State’s first lady visits local crisis unit
Edith Brady-Lunny | Jan 18, 2017
BLOOMINGTON — Illinois first lady Diana Rauner visited with staff and a client at Chestnut Health Systems’ crisis stabilization unit Tuesday during her tour of the facility for people struggling with drug and alcohol additions and/or mental illness.
The 14-bed stabilization unit, approaching it’s second year of operation in April, offers short-term residential care, including medically monitored detox services. Since August, about 50 people have been turned away for services because the need, especially in the face of growing opioid use, outpaced space, according to Chestnut.
Rauner met with McLean County Board Chairman John McIntyre, County Administrator Bill Wasson and Chestnut officials before touring the facility. State Rep. Dan Brady, R-Bloomington, accompanied Rauner on the event.
During a brief meeting with a client who has been at the facility for two weeks, Rauner learned that Chestnut is managing care for people with complex issues.
The man, who described himself as “a chronic relapser,” told the governor’s wife: “I might have more problems than alcohol, like depression and anxiety. No other place I’ve been said I might have mental issues. I’m doing a lot better.”
After the tour, Rauner said she was “excited and grateful to have an opportunity to learn about behavioral health services here and across our state.”
Chestnut Chief Operating Officer Alan Sender said the agency appreciated Rauner’s interest “in seeing what we’re doing here and understanding what mental health issues we have in Illinois. She came to the right place.”
The unit opened in 2015 after a $400,000 remodeling project that included replacement of walls with impact resistant materials and new furnishings for the 24-hour unit.
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In a report to the McLean County Behavioral Health Committee, Chestnut indicated that most of its detox care is given to clients addicted to opioids, an issue for many communities in Illinois.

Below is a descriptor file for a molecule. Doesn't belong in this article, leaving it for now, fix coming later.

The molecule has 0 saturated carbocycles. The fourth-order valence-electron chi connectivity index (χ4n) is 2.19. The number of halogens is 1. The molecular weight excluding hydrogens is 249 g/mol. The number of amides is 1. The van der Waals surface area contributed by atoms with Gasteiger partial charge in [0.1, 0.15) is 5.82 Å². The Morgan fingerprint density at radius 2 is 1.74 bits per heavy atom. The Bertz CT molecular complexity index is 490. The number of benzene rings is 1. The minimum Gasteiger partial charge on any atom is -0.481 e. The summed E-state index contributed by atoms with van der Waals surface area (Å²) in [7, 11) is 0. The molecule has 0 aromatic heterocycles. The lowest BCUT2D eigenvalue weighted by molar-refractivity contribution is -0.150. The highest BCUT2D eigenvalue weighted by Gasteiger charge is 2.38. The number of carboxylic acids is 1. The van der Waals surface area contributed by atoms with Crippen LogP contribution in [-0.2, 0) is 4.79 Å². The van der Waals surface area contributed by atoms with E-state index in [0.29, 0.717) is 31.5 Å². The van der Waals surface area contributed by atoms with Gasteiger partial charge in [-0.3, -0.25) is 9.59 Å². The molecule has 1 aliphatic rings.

The numbers of drug-related deaths in Illinois increased between 2013 and 2015, according to data from the Illinois Department of Public Health. Deaths from all drugs saw a steady increase from 1,579 in 2013 to 1,700 in 2014 and 1,836 in 2015. Opioid deaths saw similar upward movement for the three-year period, going from 1,072 in 2013 to 1,382 in 2015.
Illinois has one of the highest rates of heroin overdose deaths in the country, recording 844 in 2015. That was an almost 70 percent increase from 2013.
McLean County’s heroin death rate doubled from four to eight during the three-year period, according to IDPH data.
Preliminary 2016 records covering drug-related deaths between Jan. 1 and Dec. 19 indicated heroin deaths dropped from eight to four, according to McLean County Coroner Kathy Davis. Opioids were the cause of 16 of the 18 deaths attributed to all drugs, said the coroner.
The average age of an opioid overdose victim in McLean County was 41, said Davis.
The Heroin Crisis Act passed by Illinois lawmakers in 2015 allows the state’s Medicaid program to pay the cost of heroin addiction treatment. Advocates for drug treatment estimate that about 80 percent of those addicted to heroin and other opioids lack insurance to pay for treatment.